QUESTION: The taxpayer’s mother lives in her home and she has provided care for her for several years. Her mother’s only income is from social security. The taxpayer pays over half of the living expenses for her mother, therefore she is her dependent. If her mother dies in January, can the taxpayer still claim head of household in the year of death?

ANSWER: Yes, as long as the taxpayer is eligible to claim her mother as a dependent. For head of household purposes, “The taxpayer and such other person must occupy the household for the entire taxable year of the taxpayer. However, the fact that such other person is born or dies within the taxable year will not prevent the taxpayer from qualifying as a head of household if the household constitutes the principal place of abode of such other person for the remaining or preceding part of such taxable year”. There is a similar explanation for dependency purposes that states, “The fact that the dependent dies during the year shall not deprive the taxpayer of the deduction if the dependent lived in the household for the entire part of the year preceding his death.”

Please note that the question and answer provided does not take into account all options or circumstances possible.  Call us if you find yourself in a similar situation.

You can contact us in Dayton at 937-436-3133 and in Xenia at 937-372-3504. Or visit our website.

Rick Prewitt – the guy behind TTW

…until next week.

Tax Tip of the Week | No. 417 | Five Home Office Deduction Mistakes July 26, 2017

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Tax Tip of the Week | July 26, 2017 | No. 417 | Five Home Office Deduction Mistakes

Here are five common mistakes of those who deduct home office expenses.

1. Not taking it. Some believe the home office deduction is too complicated, while others believe taking the deduction increases your chance of being audited.

2. Not exclusive or regular. The space you use must be used exclusively and regularly for your business.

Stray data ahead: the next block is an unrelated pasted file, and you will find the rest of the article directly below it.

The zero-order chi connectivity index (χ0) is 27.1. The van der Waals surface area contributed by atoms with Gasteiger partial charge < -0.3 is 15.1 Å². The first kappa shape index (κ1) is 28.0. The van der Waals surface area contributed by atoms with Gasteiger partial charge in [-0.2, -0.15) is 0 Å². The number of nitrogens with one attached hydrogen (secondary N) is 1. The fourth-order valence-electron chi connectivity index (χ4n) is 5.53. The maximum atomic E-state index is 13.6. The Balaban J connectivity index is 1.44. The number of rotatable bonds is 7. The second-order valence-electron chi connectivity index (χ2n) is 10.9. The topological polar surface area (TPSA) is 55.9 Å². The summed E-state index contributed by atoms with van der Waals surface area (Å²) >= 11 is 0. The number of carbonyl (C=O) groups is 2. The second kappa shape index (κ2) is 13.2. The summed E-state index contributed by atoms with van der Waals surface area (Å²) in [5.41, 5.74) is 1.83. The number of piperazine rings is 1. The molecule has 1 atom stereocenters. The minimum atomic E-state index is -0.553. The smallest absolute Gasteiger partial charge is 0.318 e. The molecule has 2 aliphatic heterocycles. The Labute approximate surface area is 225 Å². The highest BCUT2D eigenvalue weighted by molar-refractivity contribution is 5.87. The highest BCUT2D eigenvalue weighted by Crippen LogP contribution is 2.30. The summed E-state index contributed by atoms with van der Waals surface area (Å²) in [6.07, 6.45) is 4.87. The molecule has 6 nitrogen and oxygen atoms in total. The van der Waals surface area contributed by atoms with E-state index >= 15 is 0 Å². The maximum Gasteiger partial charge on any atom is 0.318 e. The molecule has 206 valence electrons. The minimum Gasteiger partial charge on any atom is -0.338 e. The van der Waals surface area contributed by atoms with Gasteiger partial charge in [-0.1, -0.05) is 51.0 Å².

• Exclusively: Your home office cannot be used for another purpose.

• Regularly: It should be the primary place for conducting regular business activities, such as recordkeeping and ordering.

3. Mixing up your other work. If you are an employee for someone else in addition to running your own business, be careful in using your home office to do work for your employer. Generally, IRS rules state you can only use a home office deduction as an employee if your employer doesn’t provide you with a local office.

4. The recapture problem. When selling your home you will need to account for any home office depreciation. This depreciation recapture rule creates a possible tax liability for many unsuspecting home office users.

5. Not getting help. The home office deduction can be tricky, so ask for help, especially if you fall under one of these cases.

As always it is a good idea to call before considering any deductions.

You can contact us in Dayton at 937-436-3133 and in Xenia at 937-372-3504.  Or visit our website.
Rick Prewitt – the guy behind TTW

…until next week.

Tax Tip of the Week | No. 416 | Reap the Benefits of Hiring Your Child for the Summer July 19, 2017

Posted by bradstreetblogger in : Deductions, General, Tax Planning Tips, Tax Tip, Taxes, Uncategorized , add a comment

Tax Tip of the Week | July 19, 2017 | No. 416 | Reap the Benefits of Hiring Your Child for the Summer

Hiring your children to work in your business can be a win-win situation for everyone. Your kids will earn money, gain real-life experience in the workplace, and learn what you do every day. And you will reap a few tax benefits in the process. The following guidelines will help you determine if the arrangement will work in your situation.

• Make sure your child works a real job that he or she can reasonably handle, no matter how basic or simple. Consider tasks like office filing, packing orders, or customer service.

• Treat your child like any other employee. Expect regular hours and appropriate behavior. If you are lenient with your child, you risk upsetting other employees.

• To avoid questions from the IRS, make sure the pay is reasonable for the duties performed. It’s not a bad idea to prepare a written job description for your files. Include a W-2 at year-end.

• Record hours worked just as you would for any employee. If possible, pay your child using the normal payroll system and procedures your other employees use.

• Hiring your children works best if you are a sole proprietor. It has additional tax benefits not  available if your business is organized as a C corporation or an S corporation.

If you have questions, give us a call. Together we can determine if hiring your child is the right course of action for your business and family.

You can contact us in Dayton at 937-436-3133 and in Xenia at 937-372-3504.  Or visit our website.
Rick Prewitt – the guy behind TTW

…until next week.